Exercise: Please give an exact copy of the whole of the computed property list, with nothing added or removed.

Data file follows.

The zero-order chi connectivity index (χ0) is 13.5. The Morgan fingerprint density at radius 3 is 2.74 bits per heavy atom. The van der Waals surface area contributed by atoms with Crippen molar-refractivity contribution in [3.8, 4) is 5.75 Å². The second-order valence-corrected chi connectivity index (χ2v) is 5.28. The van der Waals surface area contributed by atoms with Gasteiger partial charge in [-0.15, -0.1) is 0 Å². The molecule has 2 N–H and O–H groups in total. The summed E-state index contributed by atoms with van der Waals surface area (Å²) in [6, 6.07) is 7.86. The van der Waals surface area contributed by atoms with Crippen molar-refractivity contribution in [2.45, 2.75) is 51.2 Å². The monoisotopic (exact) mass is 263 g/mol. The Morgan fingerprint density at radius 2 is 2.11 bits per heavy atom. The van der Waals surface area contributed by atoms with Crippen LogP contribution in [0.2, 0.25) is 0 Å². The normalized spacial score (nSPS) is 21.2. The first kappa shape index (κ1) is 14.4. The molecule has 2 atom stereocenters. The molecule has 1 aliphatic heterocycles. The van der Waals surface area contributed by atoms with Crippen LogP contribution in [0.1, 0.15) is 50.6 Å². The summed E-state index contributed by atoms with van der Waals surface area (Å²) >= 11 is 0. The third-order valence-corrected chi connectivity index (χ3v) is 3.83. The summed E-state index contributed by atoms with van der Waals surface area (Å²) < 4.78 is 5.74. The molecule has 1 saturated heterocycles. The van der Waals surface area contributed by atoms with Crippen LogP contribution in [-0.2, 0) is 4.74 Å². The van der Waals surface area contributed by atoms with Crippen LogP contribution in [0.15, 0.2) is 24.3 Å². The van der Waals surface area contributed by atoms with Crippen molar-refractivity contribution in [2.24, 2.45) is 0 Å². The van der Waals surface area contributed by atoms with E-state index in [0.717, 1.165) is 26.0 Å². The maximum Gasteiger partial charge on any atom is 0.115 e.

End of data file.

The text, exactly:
The zero-order chi connectivity index (χ0) is 13.5. The Morgan fingerprint density at radius 3 is 2.74 bits per heavy atom. The van der Waals surface area contributed by atoms with Crippen molar-refractivity contribution in [3.8, 4) is 5.75 Å². The second-order valence-corrected chi connectivity index (χ2v) is 5.28. The van der Waals surface area contributed by atoms with Gasteiger partial charge in [-0.15, -0.1) is 0 Å². The molecule has 2 N–H and O–H groups in total. The summed E-state index contributed by atoms with van der Waals surface area (Å²) in [6, 6.07) is 7.86. The van der Waals surface area contributed by atoms with Crippen molar-refractivity contribution in [2.45, 2.75) is 51.2 Å². The monoisotopic (exact) mass is 263 g/mol. The Morgan fingerprint density at radius 2 is 2.11 bits per heavy atom. The van der Waals surface area contributed by atoms with Crippen LogP contribution in [0.2, 0.25) is 0 Å². The normalized spacial score (nSPS) is 21.2. The first kappa shape index (κ1) is 14.4. The molecule has 2 atom stereocenters. The molecule has 1 aliphatic heterocycles. The van der Waals surface area contributed by atoms with Crippen LogP contribution in [0.1, 0.15) is 50.6 Å². The summed E-state index contributed by atoms with van der Waals surface area (Å²) >= 11 is 0. The third-order valence-corrected chi connectivity index (χ3v) is 3.83. The summed E-state index contributed by atoms with van der Waals surface area (Å²) < 4.78 is 5.74. The molecule has 1 saturated heterocycles. The van der Waals surface area contributed by atoms with Crippen LogP contribution in [-0.2, 0) is 4.74 Å². The van der Waals surface area contributed by atoms with Crippen LogP contribution in [0.15, 0.2) is 24.3 Å². The van der Waals surface area contributed by atoms with Crippen molar-refractivity contribution in [2.24, 2.45) is 0 Å². The van der Waals surface area contributed by atoms with E-state index in [0.717, 1.165) is 26.0 Å². The maximum Gasteiger partial charge on any atom is 0.115 e.